If you haven’t already heard, the new DiRT game, DiRT Rally, launched its Early Access program yesterday. Right now it’s $31.49 on Steam, and I’ll give you my initial impressions of the game in the state it is in now.
*Disclaimer*: This review is of a game that is still very much in development. Many of the things I will tell you now might change over time. I don’t personally have any footage of the game yet, but you can go look it up yourself.
Let’s begin by going over what “Early Access” gets you. This list is going to expand as the early access continues, but this is what you get right now.
At the moment, your $32 allows you to drive 14 different cars from different eras of rally, starting in the 1960’s Mini Cooper, Group B, and all the way to modern WRC machines. It also gives you access to three rallies in Wales, Monaco, and Greece. These three rallies are comprised of 36 stages in all types of weather conditions.
Now we’ve got that out of the way, here are the things I love and hate, in no particular order, about the game so far:
- Codemaster’s DLC Program- Codemasters has forgone the norm, confirming that there will be no paid DLC. Once you pay for the game, everything they add (cars, rallies, etc) afterwards is free. That’s a rarity in this age of “release a half-baked game and charge for the rest in DLC.”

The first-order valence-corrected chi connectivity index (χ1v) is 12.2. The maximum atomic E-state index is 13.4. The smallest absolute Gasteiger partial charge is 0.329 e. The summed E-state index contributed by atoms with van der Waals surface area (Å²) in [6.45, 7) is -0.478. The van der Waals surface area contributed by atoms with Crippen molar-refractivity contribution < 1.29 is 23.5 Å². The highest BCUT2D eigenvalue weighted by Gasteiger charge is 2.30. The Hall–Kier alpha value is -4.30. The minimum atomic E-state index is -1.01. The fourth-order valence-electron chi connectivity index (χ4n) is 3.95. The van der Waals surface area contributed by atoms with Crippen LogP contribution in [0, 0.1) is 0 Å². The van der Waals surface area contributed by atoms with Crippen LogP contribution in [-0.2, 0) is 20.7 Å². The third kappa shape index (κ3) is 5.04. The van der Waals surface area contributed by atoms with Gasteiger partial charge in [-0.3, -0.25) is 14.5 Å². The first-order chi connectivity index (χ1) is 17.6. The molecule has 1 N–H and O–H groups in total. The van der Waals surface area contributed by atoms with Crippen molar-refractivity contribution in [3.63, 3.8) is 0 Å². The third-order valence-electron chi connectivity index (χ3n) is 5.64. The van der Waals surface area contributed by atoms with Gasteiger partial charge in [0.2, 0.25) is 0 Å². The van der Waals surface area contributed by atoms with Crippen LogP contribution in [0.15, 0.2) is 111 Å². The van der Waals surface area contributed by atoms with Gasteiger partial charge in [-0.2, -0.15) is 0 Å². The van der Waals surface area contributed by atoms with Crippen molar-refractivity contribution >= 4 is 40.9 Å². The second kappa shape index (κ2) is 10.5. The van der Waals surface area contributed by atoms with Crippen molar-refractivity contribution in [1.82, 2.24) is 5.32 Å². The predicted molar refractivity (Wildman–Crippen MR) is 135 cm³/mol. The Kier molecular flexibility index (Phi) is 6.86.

- Graphics- What can I say? The game looks stunning. *There is a con to this, but I’ll get to that in a moment*
- Game Content- Gone are the days of Gymkhana, DC sponsorship, and Ken Block (no offense, Ken). This game is pure, 100% rally. The stages seem to be much longer than those of DiRT 3, and there is no magical “rewind” function to make you God. New Team Management features allow for new upgrades, and the tuning system is more comprehensive than before.
- Physics- The physics engine is much improved compared to DiRT 3. Granted, I haven’t driven a Mk. 2 Escort on the Col de Turini, but it’s definitely improved.
- Bugs- This is only due to it being in Early Access, but it’s almost a game-breaking bug. There’s no co-driver. No co-driver means no pacenotes. No pacenotes means crashing. I’m sure it will be fixed in future updates, but it makes the game nearly unplayable as it is.
- Difficulty- You almost need a wheel to play this game. The assists are toned down, and the increased physics engine doesn’t help. Using a keyboard is impossible, and using a controller isn’t much better. I’m sure it’s better if you have a wheel.
- No Console Versions Planned- This goes along with the graphics. Codemaster’s focus on improved graphics essentially put the console gamers in the back seat. This isn’t an issue for me, but will be for many others.
This game is not, as some have said, a successor to the Richard Burns Rally game. That doesn’t mean that it isn’t a massive improvement over DiRT 3. If Codemasters keeps this up, they very well could make the next RBR successor.
Should you buy it? Do you like rally? Are you perseverant? Are you willing to deal with the bugs that come with an Early Access game? Then yes.
Well those are my opinions on the DiRT Rally Early Access build. If you guys want I can continue to review the game as it progresses through the development process. Thanks for reading this very long-winded article.